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!K7 founder Horst Weidenmueller has steered the independent German dance music label through almost three decades, and is this year celebrating the company’s aptly-numbered 27th anniversary


vogue. The label soon forged a natural affiliation with the burgeoning electronic scene and has never looked back. Within a few years, !K7 had landed onto MTV


with its X-Mix series, featuring long-form videos of DJ sets. Then, in 1995, it moved into the albums market, launching the DJ-Kicks series and signing artists including Tosca, Funkstörung, Bomb The Bass and Princess Superstar. Skip to the present day and !K7 has grown into a

multi-faceted music company, boasting management, distribution, publishing as well as three sub-labels – Strut (funk/soul/disco), Gold Dust (hip hop), and Rapster (urban) with offices in London and New York. The company is currently home to Danish band When Saints Go Machine, Canadian synth pop duo New Look and classical techno fusionists Brandt Brauer Frick. As a founding member of Merlin and an

active member of IMPALA, Weidenmueller continues to dedicate himself to giving independent musicians a voice. Music Week catches up with the exec to find out the secret to riding the waves of music industry change for 27 years...

What are the biggest changes in the label you’ve seen over the years? Music is changing rapidly, it’s the same for us. We see ourselves now as more of a collective of genre- specific niche labels. DJ Kicks and When Saints Go Machine are all pretty young artists. On the other hand, we are doing [imprint] Strut

and on top of that we are distributing about ten different labels - like !K7 they are all bringing great young artists to the market. We have also !K7 Management and all this

together makes quite a sizeable company. The most dynamic [division] at the moment is !K7 distribution where we work with many like-minded labels such as BBE and Crosstown Rebels. Tricky’s new label has just joined us and we’re working to release the new Tricky album in early 2013.

ounded in Berlin in 1985, Horst Weidenmueller began !K7 back when a DIY approach to making records was en

ABOVE Saints and synthers: Danish band When Saints Go Machine are just one of !K7’s more successful acts

Do you see part of your role now as a label is to help bring smaller labels and artists to the industry? I don’t think that we are the big guys helping the small guys to come into the market: our idea is more about us being like-minded businesses with our partners and together we become a strong collective. I don’t think we sell a lot more records than our partners do; we are eye-to-eye with all our business partners. We can help them bring their records into the markets because we have the expertise of what to do with, say, a Strut record.

You seem to be a bit of an independent label pioneer. What are the biggest plus sides to remaining independent? The good thing about us being independent is we have economic diversity. If you look at the industry there are about three-quarters of [the market] which are the majors; they have exactly the same business model. Then you have thousands of independents, but all of them have different business models in themselves and I think that’s what keeps the market vibrant.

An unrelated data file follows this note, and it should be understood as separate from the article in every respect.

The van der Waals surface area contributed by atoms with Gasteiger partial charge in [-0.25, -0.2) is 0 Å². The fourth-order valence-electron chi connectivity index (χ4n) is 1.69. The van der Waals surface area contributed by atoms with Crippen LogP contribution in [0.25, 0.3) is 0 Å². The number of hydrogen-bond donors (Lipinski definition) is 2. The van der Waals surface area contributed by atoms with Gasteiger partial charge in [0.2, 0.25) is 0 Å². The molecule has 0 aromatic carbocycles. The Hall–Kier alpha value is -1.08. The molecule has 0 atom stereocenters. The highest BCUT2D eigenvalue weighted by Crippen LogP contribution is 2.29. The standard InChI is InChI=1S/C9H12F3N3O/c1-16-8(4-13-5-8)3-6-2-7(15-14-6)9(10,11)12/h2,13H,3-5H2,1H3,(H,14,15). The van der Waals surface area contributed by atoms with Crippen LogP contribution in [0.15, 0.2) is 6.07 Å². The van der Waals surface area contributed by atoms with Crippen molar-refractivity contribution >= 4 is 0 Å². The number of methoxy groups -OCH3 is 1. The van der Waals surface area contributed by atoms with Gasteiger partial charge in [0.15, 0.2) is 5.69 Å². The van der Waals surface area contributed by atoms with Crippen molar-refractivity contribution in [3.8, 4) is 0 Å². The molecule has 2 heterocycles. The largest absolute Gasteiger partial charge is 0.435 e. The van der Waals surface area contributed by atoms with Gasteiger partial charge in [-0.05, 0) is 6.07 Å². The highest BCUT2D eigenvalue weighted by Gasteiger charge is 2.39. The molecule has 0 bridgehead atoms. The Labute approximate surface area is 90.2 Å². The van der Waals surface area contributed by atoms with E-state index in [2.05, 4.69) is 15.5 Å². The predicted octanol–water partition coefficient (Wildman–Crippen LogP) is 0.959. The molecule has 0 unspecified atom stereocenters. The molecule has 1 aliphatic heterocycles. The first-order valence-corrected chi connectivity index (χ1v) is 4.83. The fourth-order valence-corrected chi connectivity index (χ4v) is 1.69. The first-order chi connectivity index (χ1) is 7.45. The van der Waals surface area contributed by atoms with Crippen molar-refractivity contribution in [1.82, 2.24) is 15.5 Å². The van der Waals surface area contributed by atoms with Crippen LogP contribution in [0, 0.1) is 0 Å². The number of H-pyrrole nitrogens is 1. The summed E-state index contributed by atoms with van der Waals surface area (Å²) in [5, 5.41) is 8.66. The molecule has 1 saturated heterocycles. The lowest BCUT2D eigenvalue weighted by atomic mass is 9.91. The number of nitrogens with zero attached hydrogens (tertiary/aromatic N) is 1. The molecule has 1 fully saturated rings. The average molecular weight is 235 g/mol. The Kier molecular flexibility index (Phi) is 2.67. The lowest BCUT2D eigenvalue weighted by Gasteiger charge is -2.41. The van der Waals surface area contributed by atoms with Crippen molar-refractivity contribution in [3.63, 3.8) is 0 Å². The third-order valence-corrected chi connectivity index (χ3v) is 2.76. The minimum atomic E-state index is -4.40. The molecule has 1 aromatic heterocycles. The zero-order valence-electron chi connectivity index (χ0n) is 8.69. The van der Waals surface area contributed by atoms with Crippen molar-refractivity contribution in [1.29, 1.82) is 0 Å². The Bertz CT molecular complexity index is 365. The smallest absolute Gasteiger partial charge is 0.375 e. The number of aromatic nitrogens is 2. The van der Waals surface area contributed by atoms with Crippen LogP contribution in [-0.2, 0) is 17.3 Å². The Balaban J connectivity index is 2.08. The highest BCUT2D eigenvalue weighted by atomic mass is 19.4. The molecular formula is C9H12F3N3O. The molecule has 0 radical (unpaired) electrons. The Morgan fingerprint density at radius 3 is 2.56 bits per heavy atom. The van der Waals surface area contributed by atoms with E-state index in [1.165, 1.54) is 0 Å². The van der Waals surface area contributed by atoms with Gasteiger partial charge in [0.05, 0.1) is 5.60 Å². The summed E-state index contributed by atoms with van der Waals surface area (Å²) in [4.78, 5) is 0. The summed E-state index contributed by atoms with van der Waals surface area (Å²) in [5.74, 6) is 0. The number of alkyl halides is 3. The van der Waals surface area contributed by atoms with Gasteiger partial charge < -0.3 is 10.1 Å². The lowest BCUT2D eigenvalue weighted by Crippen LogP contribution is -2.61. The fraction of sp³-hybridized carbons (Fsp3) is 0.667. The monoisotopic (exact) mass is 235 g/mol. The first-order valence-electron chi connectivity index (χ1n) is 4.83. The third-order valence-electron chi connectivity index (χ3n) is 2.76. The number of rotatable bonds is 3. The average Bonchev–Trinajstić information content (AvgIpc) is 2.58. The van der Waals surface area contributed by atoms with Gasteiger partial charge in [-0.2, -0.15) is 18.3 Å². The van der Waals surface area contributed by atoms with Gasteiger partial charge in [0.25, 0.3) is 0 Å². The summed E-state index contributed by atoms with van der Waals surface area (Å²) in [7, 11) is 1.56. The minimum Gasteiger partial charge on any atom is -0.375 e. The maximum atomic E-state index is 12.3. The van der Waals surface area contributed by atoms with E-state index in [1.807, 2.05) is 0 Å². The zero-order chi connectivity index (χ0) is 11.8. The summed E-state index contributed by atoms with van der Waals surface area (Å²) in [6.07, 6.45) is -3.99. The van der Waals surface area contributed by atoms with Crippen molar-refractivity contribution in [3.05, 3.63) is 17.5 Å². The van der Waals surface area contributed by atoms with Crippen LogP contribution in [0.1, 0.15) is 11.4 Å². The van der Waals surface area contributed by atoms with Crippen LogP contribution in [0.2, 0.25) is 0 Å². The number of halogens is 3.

“There are thousands of independents, but they all have different business models and I think that’s what keeps the market so vibrant” HORST WEIDENMUELLER, !K7


FROM !K7 Albums from: • Tosca • Brandt Brauer Frick • Will Saul presents Close

FROM STRUT February to April 2013, albums including: • A definitive retrospective of the Celluloid label • New studio collaboration

between UK band Soothsayers and Jamaican legend Cornel Campbell (pictured below) • Sun Ra compilation curated by Sun Ra Arkestra bandleader Marshall Allen

• Compilation by the Horse Meat Disco DJ collective

What are the biggest changes you’ve seen in the industry over the last 27 years? The biggest change we are in at the moment is that physical is about to stop being the constant supply - we’re going into an era where digital becomes a [dominant] supply of music and piracy is of course also a huge thing. When we released records in the Nineties everybody needed to buy a CD but now everybody can share music. That is a challenge every day, it means fine-tuning our business models on a daily basis.

How have these changes altered the way in which the label operates? We are going more into high-value product again, trying to distance ourselves from selling music cheaply. We would rather work with better and more expensive packaging and give more value to our customers.

What do you think it is about !K7 that has ensured its survival for all these years? What’s kept us vibrant is the focus on new music coming out of the niches - then bringing it into the market and developing it. That [strategy] has given us expertise and information we can share with all our distribution partners. It’s the same with international management where we have expertise for all the key markets around the world because we have offices there.

What are the ambitions and future for !K7? We have two priorities at the company - first is maintaining the business we have and investing into A&R, bringing great product into the market and working with great artists. But also for a label like Strut we see that

their value is in bringing certain music to the market which probably soon won’t be available anymore in High Street chains. In order to maintain the health of these records we want to build more on the events side and develop our web-shop. We also want to work more and more with high-quality products. In addition, we want to find companies who are like-minded labels like us, who see !K7 as a great solution to release their records worldwide and share in the expertise which we have in the global market.

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